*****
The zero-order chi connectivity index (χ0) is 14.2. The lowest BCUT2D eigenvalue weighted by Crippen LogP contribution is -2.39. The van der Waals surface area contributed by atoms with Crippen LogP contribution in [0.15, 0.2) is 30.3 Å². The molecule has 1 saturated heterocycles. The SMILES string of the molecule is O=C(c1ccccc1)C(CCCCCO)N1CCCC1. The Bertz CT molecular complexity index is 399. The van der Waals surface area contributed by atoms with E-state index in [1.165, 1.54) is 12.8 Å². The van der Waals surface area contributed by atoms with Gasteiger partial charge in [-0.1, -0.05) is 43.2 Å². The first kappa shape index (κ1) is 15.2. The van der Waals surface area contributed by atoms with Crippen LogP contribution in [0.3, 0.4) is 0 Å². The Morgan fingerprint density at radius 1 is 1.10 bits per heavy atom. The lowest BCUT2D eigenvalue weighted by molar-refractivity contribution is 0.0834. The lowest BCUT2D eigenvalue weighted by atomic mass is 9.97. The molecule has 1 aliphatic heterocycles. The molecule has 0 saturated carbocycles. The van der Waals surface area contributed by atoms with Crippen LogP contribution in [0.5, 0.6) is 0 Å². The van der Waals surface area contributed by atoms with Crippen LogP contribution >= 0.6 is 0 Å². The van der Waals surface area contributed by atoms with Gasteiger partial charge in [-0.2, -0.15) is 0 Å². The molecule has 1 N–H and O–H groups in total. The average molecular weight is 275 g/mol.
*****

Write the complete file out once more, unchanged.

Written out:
The zero-order chi connectivity index (χ0) is 14.2. The lowest BCUT2D eigenvalue weighted by Crippen LogP contribution is -2.39. The van der Waals surface area contributed by atoms with Crippen LogP contribution in [0.15, 0.2) is 30.3 Å². The molecule has 1 saturated heterocycles. The SMILES string of the molecule is O=C(c1ccccc1)C(CCCCCO)N1CCCC1. The Bertz CT molecular complexity index is 399. The van der Waals surface area contributed by atoms with E-state index in [1.165, 1.54) is 12.8 Å². The van der Waals surface area contributed by atoms with Gasteiger partial charge in [-0.1, -0.05) is 43.2 Å². The first kappa shape index (κ1) is 15.2. The van der Waals surface area contributed by atoms with Crippen LogP contribution in [0.3, 0.4) is 0 Å². The Morgan fingerprint density at radius 1 is 1.10 bits per heavy atom. The lowest BCUT2D eigenvalue weighted by molar-refractivity contribution is 0.0834. The lowest BCUT2D eigenvalue weighted by atomic mass is 9.97. The molecule has 1 aliphatic heterocycles. The molecule has 0 saturated carbocycles. The van der Waals surface area contributed by atoms with Crippen LogP contribution in [0.5, 0.6) is 0 Å². The van der Waals surface area contributed by atoms with Crippen LogP contribution >= 0.6 is 0 Å². The van der Waals surface area contributed by atoms with Gasteiger partial charge in [-0.2, -0.15) is 0 Å². The molecule has 1 N–H and O–H groups in total. The average molecular weight is 275 g/mol.